- Villain Ball: His eagerness to obtain the Iron Men STC machine causes him to accidentally reveal part of his true motives to Gaunt through Fereyd. This causes Gaunt to declare that he will destroy the machine forcing a desperate Heldane to have Fereyd attack Gaunt's party. However, he didn't prepare a failsafe in case Fereyd was killed. This leads to him suffering from psychic feedback. To be fair, though, the pain from his fatal wound made him careless.
- Well-Intentioned Extremist: While he was originally a Puritan, his philosophy eventually changes. He believes that the Imperium must use chaos against chaos. He believes that "white" can't beat "black", but that "grey" can beat "black". He believes that Warmaster Macaroth is too pure and that Lord Militant General Hechtor Dravere would be a better leader for the Sabbat Campaign as he is willing to take more audacious risks.
- Why Don't You Just Shoot Him?: Subverted in Xenos where Heldane shoots a psyker who was weakened after he forced a wall into revealing the location of the Saruthi Necroteuch.
Another Malleus Inquisitor; he's introduced as head of the Ordo Malleus' branch in the Ordos Helican in Malleus, and becomes Grandmaster of the entire Ordos Helican partway through Hereticus.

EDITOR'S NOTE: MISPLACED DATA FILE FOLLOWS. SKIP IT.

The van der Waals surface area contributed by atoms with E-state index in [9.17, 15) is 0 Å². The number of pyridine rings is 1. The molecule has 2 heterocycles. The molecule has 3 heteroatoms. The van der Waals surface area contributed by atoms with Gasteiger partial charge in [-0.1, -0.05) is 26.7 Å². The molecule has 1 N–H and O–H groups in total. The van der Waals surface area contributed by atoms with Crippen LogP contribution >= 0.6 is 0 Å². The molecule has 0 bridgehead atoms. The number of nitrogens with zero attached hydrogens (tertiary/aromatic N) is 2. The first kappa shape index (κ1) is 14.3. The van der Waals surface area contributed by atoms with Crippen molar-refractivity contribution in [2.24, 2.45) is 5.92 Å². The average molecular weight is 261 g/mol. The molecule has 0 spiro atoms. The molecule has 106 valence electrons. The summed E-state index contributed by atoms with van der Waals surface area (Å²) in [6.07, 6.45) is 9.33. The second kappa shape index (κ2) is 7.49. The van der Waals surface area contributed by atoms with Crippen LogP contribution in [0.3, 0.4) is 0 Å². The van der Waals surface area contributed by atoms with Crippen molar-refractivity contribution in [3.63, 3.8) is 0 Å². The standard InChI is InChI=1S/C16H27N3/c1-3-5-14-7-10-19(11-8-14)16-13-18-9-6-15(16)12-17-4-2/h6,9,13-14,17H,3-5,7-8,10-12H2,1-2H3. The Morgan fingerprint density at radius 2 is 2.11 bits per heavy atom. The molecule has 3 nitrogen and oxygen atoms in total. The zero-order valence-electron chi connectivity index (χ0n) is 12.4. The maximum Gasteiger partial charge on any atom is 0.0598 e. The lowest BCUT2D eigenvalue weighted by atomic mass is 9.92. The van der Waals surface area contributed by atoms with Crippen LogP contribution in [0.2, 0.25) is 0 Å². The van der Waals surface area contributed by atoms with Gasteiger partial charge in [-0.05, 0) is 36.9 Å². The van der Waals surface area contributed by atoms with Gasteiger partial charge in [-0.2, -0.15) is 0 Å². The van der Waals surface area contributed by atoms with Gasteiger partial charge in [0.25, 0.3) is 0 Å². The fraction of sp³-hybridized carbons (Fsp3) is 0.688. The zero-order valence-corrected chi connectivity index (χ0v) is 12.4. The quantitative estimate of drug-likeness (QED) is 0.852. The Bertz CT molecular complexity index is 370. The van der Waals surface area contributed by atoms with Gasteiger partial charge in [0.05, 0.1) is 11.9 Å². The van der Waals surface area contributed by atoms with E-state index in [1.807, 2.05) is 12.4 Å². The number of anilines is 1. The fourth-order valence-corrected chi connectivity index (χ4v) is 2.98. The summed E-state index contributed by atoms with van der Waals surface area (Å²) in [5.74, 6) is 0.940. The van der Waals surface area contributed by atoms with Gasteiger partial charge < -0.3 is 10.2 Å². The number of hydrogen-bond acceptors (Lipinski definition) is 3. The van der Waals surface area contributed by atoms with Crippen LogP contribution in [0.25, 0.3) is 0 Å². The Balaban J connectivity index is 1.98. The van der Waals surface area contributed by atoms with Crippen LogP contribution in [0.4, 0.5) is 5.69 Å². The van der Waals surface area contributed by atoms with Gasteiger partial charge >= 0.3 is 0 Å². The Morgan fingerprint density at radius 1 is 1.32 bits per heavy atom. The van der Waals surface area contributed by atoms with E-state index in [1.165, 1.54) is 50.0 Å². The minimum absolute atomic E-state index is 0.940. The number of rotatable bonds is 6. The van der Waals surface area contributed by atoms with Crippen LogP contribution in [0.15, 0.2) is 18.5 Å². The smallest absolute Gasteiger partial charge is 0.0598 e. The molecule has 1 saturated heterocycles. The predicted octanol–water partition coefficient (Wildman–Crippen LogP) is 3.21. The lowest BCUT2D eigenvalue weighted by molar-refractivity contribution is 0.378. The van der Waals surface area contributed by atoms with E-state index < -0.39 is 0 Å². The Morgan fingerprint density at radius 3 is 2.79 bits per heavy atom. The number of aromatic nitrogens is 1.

An infamous Inquisitor of the Ordo Malleus, Quixos was once held up as an exemplar of his Ordo by other Inquisitors before he began to dabble with the powers of Chaos and fell from grace. He vanished hundreds of years ago, and was assumed dead by his peers. In reality, he's very much alive and very much a renegade...
- Big Bad: of Malleus.
- Evil Weapon: His daemonic sword, Kharnagar.
- Fallen Hero: For a given value of 'hero', anyway.
- He Who Fights Monsters
- Master Swordsman: He's described as moving so quickly in swordfights that he can't be seen with the naked eye.
- Tautological Templar: He's convinced that only heretics would try to stop him from completing his work, work which even the most radical of Inquisitors would denounce as heretical. Even his last words are to condemn Eisenhorn as a heretic.
- Walking Spoiler
The Forces of Chaos